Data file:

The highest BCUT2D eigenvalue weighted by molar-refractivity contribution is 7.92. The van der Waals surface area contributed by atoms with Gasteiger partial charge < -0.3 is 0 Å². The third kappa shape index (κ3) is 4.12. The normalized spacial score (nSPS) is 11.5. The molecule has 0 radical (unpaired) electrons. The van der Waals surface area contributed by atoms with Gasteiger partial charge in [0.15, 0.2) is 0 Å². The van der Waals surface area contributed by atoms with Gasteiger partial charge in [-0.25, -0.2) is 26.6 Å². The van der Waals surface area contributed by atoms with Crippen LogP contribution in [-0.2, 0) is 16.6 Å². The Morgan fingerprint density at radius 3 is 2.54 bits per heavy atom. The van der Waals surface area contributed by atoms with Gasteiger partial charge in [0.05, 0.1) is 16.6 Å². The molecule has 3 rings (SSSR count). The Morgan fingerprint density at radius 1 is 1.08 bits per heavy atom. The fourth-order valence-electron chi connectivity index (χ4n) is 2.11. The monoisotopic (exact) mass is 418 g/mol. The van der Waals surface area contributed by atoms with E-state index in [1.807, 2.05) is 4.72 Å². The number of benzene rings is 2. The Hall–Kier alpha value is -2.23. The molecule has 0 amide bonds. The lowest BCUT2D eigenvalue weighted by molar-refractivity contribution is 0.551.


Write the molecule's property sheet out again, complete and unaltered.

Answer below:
The highest BCUT2D eigenvalue weighted by molar-refractivity contribution is 7.92. The van der Waals surface area contributed by atoms with Gasteiger partial charge < -0.3 is 0 Å². The third kappa shape index (κ3) is 4.12. The normalized spacial score (nSPS) is 11.5. The molecule has 0 radical (unpaired) electrons. The van der Waals surface area contributed by atoms with Gasteiger partial charge in [0.15, 0.2) is 0 Å². The van der Waals surface area contributed by atoms with Gasteiger partial charge in [-0.25, -0.2) is 26.6 Å². The van der Waals surface area contributed by atoms with Crippen LogP contribution in [-0.2, 0) is 16.6 Å². The Morgan fingerprint density at radius 3 is 2.54 bits per heavy atom. The van der Waals surface area contributed by atoms with Gasteiger partial charge in [0.05, 0.1) is 16.6 Å². The molecule has 3 rings (SSSR count). The Morgan fingerprint density at radius 1 is 1.08 bits per heavy atom. The fourth-order valence-electron chi connectivity index (χ4n) is 2.11. The monoisotopic (exact) mass is 418 g/mol. The van der Waals surface area contributed by atoms with E-state index in [1.807, 2.05) is 4.72 Å². The number of benzene rings is 2. The Hall–Kier alpha value is -2.23. The molecule has 0 amide bonds. The lowest BCUT2D eigenvalue weighted by molar-refractivity contribution is 0.551.